KATHMANDU, Dec 5: The government has endorsed a work plan to bring possible COVID-19 vaccines in Nepal.
The Ministry of Health and Population (MoHP) has passed the work plan, and formed eight different committees to study and procure possible vaccines developed in different parts of the world to Nepal, said a senior official at the ministry.
“The ministry has identified eight different areas, and formed committees to bring possible vaccines in Nepal,” said Dr Jhalak Sharma Gautam, chief of the Child Health and Immunization Section of the Department of Health Services.
The committees will make a detailed study on possible vaccines, storage capacity and possible risk groups, among others.
Earlier, the government had also formed a committee comprising secretaries of the Ministry of Finance, Ministry of Home Affairs and Ministry of Foreign Affairs to procure possible COVID-19 vaccines.
The ministry has also decided to form a separate secretariat to work on the procurement of COVID-19 vaccines.
The government has planned to vaccinate 72 percent of its population with COVID-19 vaccine. “There has been no clinical trial on children under the age of 14 so far. So this group is not in a position to get vaccinated in the first phase,” said Dr Gautam.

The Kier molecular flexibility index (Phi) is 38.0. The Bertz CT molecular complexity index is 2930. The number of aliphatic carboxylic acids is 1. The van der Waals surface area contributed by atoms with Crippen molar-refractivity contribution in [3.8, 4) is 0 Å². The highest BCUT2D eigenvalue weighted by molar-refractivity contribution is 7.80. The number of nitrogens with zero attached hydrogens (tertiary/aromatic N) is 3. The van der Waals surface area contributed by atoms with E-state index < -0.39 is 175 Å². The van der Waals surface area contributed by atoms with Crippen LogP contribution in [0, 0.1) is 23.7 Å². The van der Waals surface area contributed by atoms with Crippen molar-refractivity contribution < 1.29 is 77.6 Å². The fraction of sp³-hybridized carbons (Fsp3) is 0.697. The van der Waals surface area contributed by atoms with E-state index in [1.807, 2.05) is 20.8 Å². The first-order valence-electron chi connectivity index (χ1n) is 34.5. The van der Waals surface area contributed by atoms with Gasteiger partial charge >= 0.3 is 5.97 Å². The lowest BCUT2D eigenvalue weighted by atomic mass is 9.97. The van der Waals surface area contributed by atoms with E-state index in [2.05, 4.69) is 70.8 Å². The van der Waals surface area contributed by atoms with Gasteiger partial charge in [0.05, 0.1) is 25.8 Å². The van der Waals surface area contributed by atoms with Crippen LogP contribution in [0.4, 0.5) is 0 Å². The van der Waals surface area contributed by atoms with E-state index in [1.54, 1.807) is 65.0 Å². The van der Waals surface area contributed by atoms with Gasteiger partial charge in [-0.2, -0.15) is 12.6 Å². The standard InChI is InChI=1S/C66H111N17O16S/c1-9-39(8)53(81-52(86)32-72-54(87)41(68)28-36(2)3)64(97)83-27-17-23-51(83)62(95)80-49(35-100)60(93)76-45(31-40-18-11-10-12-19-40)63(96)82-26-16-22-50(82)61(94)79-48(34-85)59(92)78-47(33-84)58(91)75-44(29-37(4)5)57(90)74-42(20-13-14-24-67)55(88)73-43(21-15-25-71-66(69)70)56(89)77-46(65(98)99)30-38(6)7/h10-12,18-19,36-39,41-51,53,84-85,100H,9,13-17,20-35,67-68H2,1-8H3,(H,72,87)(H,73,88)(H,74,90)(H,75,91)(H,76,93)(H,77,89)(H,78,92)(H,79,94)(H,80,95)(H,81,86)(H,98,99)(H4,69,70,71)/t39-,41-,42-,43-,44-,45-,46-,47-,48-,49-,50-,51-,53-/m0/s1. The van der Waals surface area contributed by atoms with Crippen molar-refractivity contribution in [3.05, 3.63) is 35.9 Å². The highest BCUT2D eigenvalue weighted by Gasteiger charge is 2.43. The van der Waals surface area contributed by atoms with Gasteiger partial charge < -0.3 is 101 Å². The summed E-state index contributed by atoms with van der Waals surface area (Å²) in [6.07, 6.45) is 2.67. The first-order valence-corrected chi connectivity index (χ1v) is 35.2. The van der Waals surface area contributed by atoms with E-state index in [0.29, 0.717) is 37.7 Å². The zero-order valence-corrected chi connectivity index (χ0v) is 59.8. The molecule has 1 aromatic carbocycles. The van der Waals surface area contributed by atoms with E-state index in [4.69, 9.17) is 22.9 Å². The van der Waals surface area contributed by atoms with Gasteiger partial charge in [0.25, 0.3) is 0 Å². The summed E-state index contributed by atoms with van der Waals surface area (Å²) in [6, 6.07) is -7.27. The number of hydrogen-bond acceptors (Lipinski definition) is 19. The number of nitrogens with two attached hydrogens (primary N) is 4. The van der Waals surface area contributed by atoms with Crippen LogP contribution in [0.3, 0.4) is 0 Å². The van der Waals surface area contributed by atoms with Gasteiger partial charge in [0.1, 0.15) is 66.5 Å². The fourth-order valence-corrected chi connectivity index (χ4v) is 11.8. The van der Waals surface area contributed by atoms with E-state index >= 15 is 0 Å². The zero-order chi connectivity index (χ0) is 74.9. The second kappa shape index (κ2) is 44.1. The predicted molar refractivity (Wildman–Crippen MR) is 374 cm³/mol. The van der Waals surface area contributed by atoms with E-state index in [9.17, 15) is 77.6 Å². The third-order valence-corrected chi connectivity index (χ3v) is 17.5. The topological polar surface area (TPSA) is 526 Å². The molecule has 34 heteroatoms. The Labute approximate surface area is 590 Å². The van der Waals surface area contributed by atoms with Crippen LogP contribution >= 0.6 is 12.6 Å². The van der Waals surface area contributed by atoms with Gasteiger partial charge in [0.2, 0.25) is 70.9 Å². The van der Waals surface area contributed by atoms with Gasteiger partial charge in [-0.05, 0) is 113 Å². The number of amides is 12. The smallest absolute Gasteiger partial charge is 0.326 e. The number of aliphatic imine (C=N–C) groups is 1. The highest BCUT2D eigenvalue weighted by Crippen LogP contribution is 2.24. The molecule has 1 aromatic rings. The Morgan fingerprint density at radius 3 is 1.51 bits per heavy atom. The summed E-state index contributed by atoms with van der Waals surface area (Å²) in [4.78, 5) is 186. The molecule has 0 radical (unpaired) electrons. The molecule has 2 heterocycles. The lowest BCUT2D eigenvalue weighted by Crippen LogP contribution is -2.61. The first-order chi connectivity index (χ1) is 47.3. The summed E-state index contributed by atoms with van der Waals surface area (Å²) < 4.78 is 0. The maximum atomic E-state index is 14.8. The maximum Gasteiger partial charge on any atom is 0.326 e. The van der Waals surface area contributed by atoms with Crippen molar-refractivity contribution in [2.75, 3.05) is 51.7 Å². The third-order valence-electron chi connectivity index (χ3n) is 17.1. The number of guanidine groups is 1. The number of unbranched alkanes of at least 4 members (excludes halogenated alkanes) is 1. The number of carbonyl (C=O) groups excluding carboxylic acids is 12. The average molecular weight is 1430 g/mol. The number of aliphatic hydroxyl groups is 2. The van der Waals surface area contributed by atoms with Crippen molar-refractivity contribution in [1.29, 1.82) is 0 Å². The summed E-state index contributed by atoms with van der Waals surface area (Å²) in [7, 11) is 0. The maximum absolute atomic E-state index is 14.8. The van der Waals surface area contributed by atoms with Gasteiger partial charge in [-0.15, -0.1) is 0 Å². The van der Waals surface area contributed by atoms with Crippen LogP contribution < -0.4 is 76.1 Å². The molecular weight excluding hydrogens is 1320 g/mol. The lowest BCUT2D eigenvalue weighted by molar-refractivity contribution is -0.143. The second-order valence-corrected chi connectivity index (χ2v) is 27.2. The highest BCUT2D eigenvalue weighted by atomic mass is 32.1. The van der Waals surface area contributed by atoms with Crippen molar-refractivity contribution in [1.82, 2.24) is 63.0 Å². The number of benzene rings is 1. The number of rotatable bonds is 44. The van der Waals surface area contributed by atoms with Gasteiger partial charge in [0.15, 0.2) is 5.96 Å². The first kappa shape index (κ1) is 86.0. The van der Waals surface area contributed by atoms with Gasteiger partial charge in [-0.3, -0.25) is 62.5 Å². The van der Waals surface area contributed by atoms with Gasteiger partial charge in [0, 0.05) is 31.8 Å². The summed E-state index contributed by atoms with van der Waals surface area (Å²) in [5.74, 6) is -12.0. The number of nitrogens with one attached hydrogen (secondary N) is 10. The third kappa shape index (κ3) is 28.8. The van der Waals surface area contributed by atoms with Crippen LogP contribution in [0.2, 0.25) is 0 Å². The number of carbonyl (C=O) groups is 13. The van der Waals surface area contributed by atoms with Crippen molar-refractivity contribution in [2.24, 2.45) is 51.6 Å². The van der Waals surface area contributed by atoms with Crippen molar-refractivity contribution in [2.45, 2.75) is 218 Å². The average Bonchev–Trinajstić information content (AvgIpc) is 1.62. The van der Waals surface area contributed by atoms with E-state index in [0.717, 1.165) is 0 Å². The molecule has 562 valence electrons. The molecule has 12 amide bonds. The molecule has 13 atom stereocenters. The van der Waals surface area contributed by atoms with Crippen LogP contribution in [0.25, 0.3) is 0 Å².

About 28 percent of the total population is under 14 years of age in Nepal, which means 28.9 percent children will be deprived of COVID-19 vaccine. The percentile accounts for 8.62 million children in Nepal.
As several vaccines are in the final phase of clinical trials, the health ministry officials predict it may take two to three months to bring COVID-19 vaccines in Nepal.
In the meantime, a Russian team is also arriving in Nepal next week bringing samples of COVID-19 vaccine, said an official at the Health Ministry. The Sputnik-V vaccine developed by Russia is still in phase III of clinical trial, and is yet to be approved for use.
According to the World Health Organization, there are 300 possible COVID-19 vaccines being developed in different parts of the world. Of the possible vaccines, 13 are in the phase III clinical trial, while seven others have been approved for early or limited use by different governments around the world.